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Written: 23.02.2012 09:49:16
But wait! Why is it in english? Where is the report from Izmir and Antalya? And where are the pictures?
The last two questions have one answer: I have trouble with my computer and can't access my files (including pictures and the already written report of Izmir) at the moment. And the first question is fairly simple too: A lot of people I met and who would be interested in reading my reports can't speak German, but (((nearly))) everyone I know can speak at least that much English to understand these reports.
Whatsoever here the next report; pictures and the Izmir- and Antalya-report coming (insch allah) soon.
P.S.: To all the only-english-speakers: I will do my best to translate the website ASAP. I think you can guess our use Google Tranlator ® meanwhile.
In Samsun I actually had two hosts. One Turkish guy who was studying there and one French girl who did some work and studies there too.
He was a really nice and interesting guy but didn't had too much time (but when he did, he did something with me). She hated her language and liked German better (though every language sounded a little like French), so the two of us spoke German most of the time.
Samsun as it is not really interesting, and even the sea (the black one :P) is not really warm this time a year (approx 8?C which is actually fuin* cold - and yes I swom in it!). That's why I will only tell two stories of Samsun.
First I was told to go to [Amasya] for a day-trip, what I did (because, as I told you, Samsun as it is not really interesting). When I arrived there I couldn't find the city centre (sehir markesi), so I asked someone, who turned out to be a policemen and insisted to take me by car. After all the time in turkey I managed it to stop my usual behaviour to close my seatbelt (nobody does it here) in the moment I enter a car, but I was with a policemen and sitting in the front, so I though it would be a good idea to close it. The moment it snapped in the policemen looked at me and said: "What are you doing? You don't need that here.". So much for that...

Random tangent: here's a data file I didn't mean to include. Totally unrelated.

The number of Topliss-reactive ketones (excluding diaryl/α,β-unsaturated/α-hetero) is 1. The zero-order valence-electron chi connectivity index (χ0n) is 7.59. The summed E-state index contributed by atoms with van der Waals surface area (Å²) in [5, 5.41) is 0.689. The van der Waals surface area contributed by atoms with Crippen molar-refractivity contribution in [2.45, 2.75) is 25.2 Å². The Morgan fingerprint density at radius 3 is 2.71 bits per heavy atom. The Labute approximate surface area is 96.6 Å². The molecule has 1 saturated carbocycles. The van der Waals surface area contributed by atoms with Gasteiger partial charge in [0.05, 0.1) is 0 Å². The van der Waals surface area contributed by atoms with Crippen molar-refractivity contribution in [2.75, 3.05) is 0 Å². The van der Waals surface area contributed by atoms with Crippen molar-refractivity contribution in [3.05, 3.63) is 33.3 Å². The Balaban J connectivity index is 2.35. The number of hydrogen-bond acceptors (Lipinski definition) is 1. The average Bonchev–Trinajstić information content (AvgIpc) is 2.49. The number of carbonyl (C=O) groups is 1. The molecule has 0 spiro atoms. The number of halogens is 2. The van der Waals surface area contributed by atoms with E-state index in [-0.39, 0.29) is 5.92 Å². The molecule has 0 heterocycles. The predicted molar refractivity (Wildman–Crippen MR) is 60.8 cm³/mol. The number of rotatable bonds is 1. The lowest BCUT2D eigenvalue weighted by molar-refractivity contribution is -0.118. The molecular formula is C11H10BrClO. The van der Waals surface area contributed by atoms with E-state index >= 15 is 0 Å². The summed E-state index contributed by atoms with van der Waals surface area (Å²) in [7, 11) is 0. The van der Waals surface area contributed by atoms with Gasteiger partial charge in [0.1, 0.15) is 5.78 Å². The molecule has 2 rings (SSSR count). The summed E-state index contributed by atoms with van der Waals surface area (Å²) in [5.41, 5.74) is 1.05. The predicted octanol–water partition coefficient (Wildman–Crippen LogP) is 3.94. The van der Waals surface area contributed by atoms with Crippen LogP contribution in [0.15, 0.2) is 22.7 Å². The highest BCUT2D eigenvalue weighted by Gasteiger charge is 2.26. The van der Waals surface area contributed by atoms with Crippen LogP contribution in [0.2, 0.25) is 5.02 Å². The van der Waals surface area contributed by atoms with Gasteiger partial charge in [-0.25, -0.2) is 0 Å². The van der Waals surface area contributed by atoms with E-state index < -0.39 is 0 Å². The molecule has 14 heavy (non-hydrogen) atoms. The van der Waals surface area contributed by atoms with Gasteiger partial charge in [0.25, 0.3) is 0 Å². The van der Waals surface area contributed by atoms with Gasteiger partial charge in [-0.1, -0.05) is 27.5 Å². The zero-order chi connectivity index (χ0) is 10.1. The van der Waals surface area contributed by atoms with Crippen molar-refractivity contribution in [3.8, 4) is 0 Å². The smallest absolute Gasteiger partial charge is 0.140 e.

[Amasya] is a nice little place in the mountains. Firstly it has the famous graves of kings, which are quite impressing, if you think about how old those are and with which precision they're caved into the stone. Then it has a beautiful city centre with a river crossing through and lastly but actually most importantly (for me) it had a nice castle on the mountaintop. The way to it was hard to find, and until I made it up there the sun was gone. Still enough light to see the castle (it is quite impressive how much work the turks put into restaurating this castle - partly rebuilding whole walls), but not to take good pictures (unfortunately).
In this big castle I found some really adventures looking stairs - no sign in sight, so I had to climb them. So I found a closed entry into a cave with a big sign saying (what I didn't know at that time): "Entering is dangerous and forbidden". It also was quite closed (see picture). So I decided to carry on. But with the time it bothered me and I returned in the cover of total dark to slip my way into the cave.
With the torch in my new phone I started to walk down adventurous looking and unbelievable slippery stairs into the pitch dark. They seemed not to end, and with every step caved into the stone - the deep impression I felt when I saw the graved grew and grew. I guess it was at least one or two hundred metres underneath the castle, when the entrance was not visible any more, though it was going straight down in 45?. But still the stairs went on. Finally I came to a little lake. But still the steps went on, just under the water (I couldn't see how far) - I realized this was the [Brunnen] of the castle.
After a short break I made my way up again. Risky but totally worth it :)
(Click on the first photo and go through the gallery (little arrows left and right) to see all pictures.)
The second story is how I met the guy who is important for the next chapter of my travels. We (that means the both of my hosts, a few friends of them and me) went out on a beer but announced that as a CS-Meeting, so a few more ppls came too. One of them was Danny. He was a british guy who is cycling around the world. Because I was playing with the thought to cycle in the last days of my solo-time in turkey a few days before but already dismissed it because of reasons I can't remember right now, I asked him what he would think when I'd buy me a bike and we hit the road the day after. He agreed straight away. Even when I told him that I'd have no chance to make ore than 100km a day (regarding my training condition (I havn't been seriously cycling for month) and the to-expect-quality of my bike) he seemed to look forward to not cycle alone for a while.
The evening went on and because the turkish host wanted to go to bed early the frensh girl and me went over to the place where Danny was staying and had an interessting evening over there. Next morning, after short sleep and the slight after-effects of alcohol we made our way back "home" and I organised with the turk host myself a bike. The next day we hit the road together...